The Tech IPO Drought Is Over, Plus Abercrombie Continues Its Effort To Change

by 2 years ago

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Scheduling note: the Brew will be off this Monday with the markets closed for Memorial Day. We’ll see you back in your inbox bright and early on Tuesday!

 

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“Ultimately we’re in the service business. We will always have an important human element” — McDonald’s CEO Steve Easterbrook, responding to the idea that raising the minimum wage (the so-called “Fight for $15” movement) would cause companies like McDonald’s to replace workers with robots.

MARKET SNAPSHOT

Big Picture

  • U.S. stocks finished a mixed bag ahead of Fed Chairwoman Janet Yellen’s hotly-anticipated speech today

Alternatives to Watch

  • It finally happened: after a six-month hiatus, oil prices finally broke $50 yesterday (more on this in a bit)

Market Movers

  • US Foods Holding Corp. went public yesterday in the second-largest IPO of 2016, and shares quickly surged 8.4%, reinvigorating an IPO market that’s had a lackluster year so far

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CORPORATE PRIMER

Twilio Breaks the Drought

Twilio, another one of those darn Silicon Valley unicorn startups, announced plans to go public with a $100 million IPO in the coming months. Before we get into the details, an introduction: Twilio is a cloud-based communications platform that allows you to embed messaging, voice and video communication into your apps. Anyways, yep, it’s an IPO. This would typically be business as usual, but tech IPOs have been unusually absent in 2016, with only four so far this year, and no high-profile ones. Subpar market conditions, specifically a number of major tech stocks plummeting this year (and maybe a bit of superstition), had Twilio hesitant for a bit, but its high growth won over. See you on the NYSE, Twilio.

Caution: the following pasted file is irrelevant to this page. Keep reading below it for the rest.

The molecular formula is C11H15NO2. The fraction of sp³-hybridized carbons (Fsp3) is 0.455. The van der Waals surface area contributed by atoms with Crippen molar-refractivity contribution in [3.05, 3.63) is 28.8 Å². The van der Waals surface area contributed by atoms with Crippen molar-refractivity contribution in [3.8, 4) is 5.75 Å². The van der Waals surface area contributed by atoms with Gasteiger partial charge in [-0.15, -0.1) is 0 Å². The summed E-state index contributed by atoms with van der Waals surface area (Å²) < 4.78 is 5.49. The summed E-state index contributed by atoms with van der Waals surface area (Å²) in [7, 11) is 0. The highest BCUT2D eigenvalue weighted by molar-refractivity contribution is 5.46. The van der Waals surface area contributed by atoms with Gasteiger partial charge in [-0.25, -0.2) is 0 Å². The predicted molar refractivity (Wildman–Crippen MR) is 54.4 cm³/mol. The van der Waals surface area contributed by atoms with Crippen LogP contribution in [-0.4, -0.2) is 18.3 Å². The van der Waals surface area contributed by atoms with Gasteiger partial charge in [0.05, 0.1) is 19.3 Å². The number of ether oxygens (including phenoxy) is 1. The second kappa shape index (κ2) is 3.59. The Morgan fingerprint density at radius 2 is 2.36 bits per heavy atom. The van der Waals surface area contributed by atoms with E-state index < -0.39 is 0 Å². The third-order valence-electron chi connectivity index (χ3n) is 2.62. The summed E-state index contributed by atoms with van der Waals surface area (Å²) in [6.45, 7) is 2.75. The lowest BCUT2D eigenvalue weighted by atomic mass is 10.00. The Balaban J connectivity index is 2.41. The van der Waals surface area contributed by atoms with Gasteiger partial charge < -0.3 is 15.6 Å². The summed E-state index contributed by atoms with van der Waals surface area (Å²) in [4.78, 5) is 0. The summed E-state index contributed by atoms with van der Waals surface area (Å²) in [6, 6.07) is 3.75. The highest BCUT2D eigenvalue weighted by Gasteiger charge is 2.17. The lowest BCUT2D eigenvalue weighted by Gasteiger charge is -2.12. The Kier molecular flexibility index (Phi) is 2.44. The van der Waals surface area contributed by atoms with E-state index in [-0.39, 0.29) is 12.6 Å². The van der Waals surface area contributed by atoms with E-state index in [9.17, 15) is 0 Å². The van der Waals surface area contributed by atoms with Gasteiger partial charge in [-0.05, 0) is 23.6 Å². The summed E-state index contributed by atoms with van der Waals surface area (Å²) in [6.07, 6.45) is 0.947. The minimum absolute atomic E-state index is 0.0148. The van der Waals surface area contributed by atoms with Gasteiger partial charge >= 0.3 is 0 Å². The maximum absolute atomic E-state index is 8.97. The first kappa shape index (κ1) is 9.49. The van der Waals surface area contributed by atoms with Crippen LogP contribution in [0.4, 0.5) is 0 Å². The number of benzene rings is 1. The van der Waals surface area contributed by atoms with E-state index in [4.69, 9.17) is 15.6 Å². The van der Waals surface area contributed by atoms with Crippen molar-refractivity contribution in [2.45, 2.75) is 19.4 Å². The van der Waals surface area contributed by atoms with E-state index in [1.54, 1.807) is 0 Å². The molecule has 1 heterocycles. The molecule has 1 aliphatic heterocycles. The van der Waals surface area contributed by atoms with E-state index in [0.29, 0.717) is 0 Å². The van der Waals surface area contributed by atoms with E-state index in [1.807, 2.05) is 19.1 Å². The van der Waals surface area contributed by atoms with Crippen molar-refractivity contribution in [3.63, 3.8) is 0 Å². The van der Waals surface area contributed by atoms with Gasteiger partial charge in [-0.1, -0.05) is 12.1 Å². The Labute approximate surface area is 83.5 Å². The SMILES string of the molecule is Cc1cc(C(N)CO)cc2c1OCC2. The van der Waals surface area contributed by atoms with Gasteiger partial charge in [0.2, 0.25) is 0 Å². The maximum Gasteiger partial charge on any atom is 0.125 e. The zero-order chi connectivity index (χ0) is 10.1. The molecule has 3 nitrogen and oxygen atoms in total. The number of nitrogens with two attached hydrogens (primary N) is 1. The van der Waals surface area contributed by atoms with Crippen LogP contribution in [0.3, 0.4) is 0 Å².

Dollar Stores Shine

Where do you go with a wallet stuffed full of singles? The dollar store, of course. And with consumers making it rain with their singles lately, Dollar Tree and Dollar General couldn’t be happier. The discount retailers reported better-than-expected profits and remain the standouts in the hurting retail sector. Falling management payroll costs and tax bills in lower income jobs have attracted lots of customers and increased their spending power. Dollar Tree plans to expand into perishable goods (like frozen foods), while Dollar General hopes to open 7,000 new stores by 2020. The future looks like a big dollar sign, and investors are digging it: shares of Dollar Tree and Dollar General rose by 13% and 4.5%, respectively.

Abercrombie: The Sequel

Abercrombie has been working hard to revamp its “sexy tween” image and cologne-soaked merchandise due to customers’ growing distaste for the brand. Unfortunately, its reputation preceded it: the stock fell over 15% yesterday on a poor earnings report: revenue fell 3% this past quarter, driven by steep declines in customer traffic. Executive Chairman Arthur Martinez says the slowdown is an industry-wide issue—which is true—but a poor excuse after three years of annual sales declines. What’s next for ailing Abercrombie? Some plans include price adjustments and possibly selling to third parties like Amazon. If you can’t beat ’em, join ’em?